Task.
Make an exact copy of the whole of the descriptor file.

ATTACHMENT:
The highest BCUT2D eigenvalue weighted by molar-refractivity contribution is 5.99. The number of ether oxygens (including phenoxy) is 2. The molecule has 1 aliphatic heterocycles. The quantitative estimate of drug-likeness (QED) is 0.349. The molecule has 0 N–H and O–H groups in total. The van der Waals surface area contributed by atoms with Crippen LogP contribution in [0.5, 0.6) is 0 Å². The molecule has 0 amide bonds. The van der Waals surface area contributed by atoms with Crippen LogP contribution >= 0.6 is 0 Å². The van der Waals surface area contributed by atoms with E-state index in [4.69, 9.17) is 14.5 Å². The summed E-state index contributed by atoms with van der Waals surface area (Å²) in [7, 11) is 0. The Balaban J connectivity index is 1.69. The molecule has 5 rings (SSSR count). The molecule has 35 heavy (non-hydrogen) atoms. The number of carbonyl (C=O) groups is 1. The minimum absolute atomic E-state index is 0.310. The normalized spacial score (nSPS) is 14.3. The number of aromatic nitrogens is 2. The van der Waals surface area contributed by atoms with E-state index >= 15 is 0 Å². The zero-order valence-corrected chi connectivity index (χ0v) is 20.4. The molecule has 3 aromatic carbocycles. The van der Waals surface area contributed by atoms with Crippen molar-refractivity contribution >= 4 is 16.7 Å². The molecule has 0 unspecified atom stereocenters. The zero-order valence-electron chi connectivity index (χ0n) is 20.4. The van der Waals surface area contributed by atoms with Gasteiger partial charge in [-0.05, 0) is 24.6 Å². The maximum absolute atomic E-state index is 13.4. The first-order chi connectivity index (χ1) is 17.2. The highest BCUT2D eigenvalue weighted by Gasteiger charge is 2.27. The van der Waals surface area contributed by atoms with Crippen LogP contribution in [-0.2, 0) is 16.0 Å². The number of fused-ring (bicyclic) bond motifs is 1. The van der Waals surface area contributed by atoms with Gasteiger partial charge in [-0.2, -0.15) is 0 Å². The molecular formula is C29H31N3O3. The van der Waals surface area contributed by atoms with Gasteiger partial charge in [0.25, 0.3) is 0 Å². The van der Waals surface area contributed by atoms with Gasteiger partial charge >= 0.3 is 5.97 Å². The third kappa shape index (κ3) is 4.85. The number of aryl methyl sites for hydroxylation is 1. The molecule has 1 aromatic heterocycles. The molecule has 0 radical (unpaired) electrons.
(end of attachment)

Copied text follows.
The highest BCUT2D eigenvalue weighted by molar-refractivity contribution is 5.99. The number of ether oxygens (including phenoxy) is 2. The molecule has 1 aliphatic heterocycles. The quantitative estimate of drug-likeness (QED) is 0.349. The molecule has 0 N–H and O–H groups in total. The van der Waals surface area contributed by atoms with Crippen LogP contribution in [0.5, 0.6) is 0 Å². The molecule has 0 amide bonds. The van der Waals surface area contributed by atoms with Crippen LogP contribution >= 0.6 is 0 Å². The van der Waals surface area contributed by atoms with E-state index in [4.69, 9.17) is 14.5 Å². The summed E-state index contributed by atoms with van der Waals surface area (Å²) in [7, 11) is 0. The Balaban J connectivity index is 1.69. The molecule has 5 rings (SSSR count). The molecule has 35 heavy (non-hydrogen) atoms. The number of carbonyl (C=O) groups is 1. The minimum absolute atomic E-state index is 0.310. The normalized spacial score (nSPS) is 14.3. The number of aromatic nitrogens is 2. The van der Waals surface area contributed by atoms with E-state index >= 15 is 0 Å². The zero-order valence-corrected chi connectivity index (χ0v) is 20.4. The molecule has 3 aromatic carbocycles. The van der Waals surface area contributed by atoms with Crippen molar-refractivity contribution >= 4 is 16.7 Å². The molecule has 0 unspecified atom stereocenters. The zero-order valence-electron chi connectivity index (χ0n) is 20.4. The van der Waals surface area contributed by atoms with Gasteiger partial charge in [-0.05, 0) is 24.6 Å². The maximum absolute atomic E-state index is 13.4. The first-order chi connectivity index (χ1) is 17.2. The highest BCUT2D eigenvalue weighted by Gasteiger charge is 2.27. The van der Waals surface area contributed by atoms with Crippen LogP contribution in [-0.2, 0) is 16.0 Å². The number of fused-ring (bicyclic) bond motifs is 1. The van der Waals surface area contributed by atoms with Gasteiger partial charge in [-0.2, -0.15) is 0 Å². The molecular formula is C29H31N3O3. The van der Waals surface area contributed by atoms with Gasteiger partial charge in [0.25, 0.3) is 0 Å². The van der Waals surface area contributed by atoms with Gasteiger partial charge >= 0.3 is 5.97 Å². The third kappa shape index (κ3) is 4.85. The number of aryl methyl sites for hydroxylation is 1. The molecule has 1 aromatic heterocycles. The molecule has 0 radical (unpaired) electrons.